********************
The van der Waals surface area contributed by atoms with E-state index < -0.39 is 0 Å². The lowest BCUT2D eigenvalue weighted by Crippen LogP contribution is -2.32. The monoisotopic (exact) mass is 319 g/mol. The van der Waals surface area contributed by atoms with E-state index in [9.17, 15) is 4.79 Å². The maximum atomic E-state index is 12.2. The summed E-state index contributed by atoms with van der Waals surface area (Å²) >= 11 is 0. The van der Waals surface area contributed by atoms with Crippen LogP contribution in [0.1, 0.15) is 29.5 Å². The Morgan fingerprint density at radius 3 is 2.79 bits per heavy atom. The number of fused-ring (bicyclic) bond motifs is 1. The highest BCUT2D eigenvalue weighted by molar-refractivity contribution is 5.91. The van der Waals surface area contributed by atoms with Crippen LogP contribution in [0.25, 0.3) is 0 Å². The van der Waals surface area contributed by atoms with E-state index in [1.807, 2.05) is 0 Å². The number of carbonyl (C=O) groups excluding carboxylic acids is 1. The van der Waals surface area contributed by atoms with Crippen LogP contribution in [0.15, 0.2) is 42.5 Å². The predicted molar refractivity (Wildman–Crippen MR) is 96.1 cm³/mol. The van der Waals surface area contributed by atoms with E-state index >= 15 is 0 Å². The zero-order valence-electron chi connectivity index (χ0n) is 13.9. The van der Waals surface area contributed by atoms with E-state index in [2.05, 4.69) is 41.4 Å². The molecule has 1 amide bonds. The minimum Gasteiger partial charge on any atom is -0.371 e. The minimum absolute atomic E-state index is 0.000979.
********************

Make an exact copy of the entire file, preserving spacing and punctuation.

The van der Waals surface area contributed by atoms with E-state index < -0.39 is 0 Å². The lowest BCUT2D eigenvalue weighted by Crippen LogP contribution is -2.32. The monoisotopic (exact) mass is 319 g/mol. The van der Waals surface area contributed by atoms with E-state index in [9.17, 15) is 4.79 Å². The maximum atomic E-state index is 12.2. The summed E-state index contributed by atoms with van der Waals surface area (Å²) >= 11 is 0. The van der Waals surface area contributed by atoms with Crippen LogP contribution in [0.1, 0.15) is 29.5 Å². The Morgan fingerprint density at radius 3 is 2.79 bits per heavy atom. The number of fused-ring (bicyclic) bond motifs is 1. The highest BCUT2D eigenvalue weighted by molar-refractivity contribution is 5.91. The van der Waals surface area contributed by atoms with Crippen LogP contribution in [0.25, 0.3) is 0 Å². The van der Waals surface area contributed by atoms with E-state index in [1.807, 2.05) is 0 Å². The number of carbonyl (C=O) groups excluding carboxylic acids is 1. The van der Waals surface area contributed by atoms with Crippen LogP contribution in [0.15, 0.2) is 42.5 Å². The predicted molar refractivity (Wildman–Crippen MR) is 96.1 cm³/mol. The van der Waals surface area contributed by atoms with E-state index >= 15 is 0 Å². The zero-order valence-electron chi connectivity index (χ0n) is 13.9. The van der Waals surface area contributed by atoms with E-state index in [2.05, 4.69) is 41.4 Å². The molecule has 1 amide bonds. The minimum Gasteiger partial charge on any atom is -0.371 e. The minimum absolute atomic E-state index is 0.000979.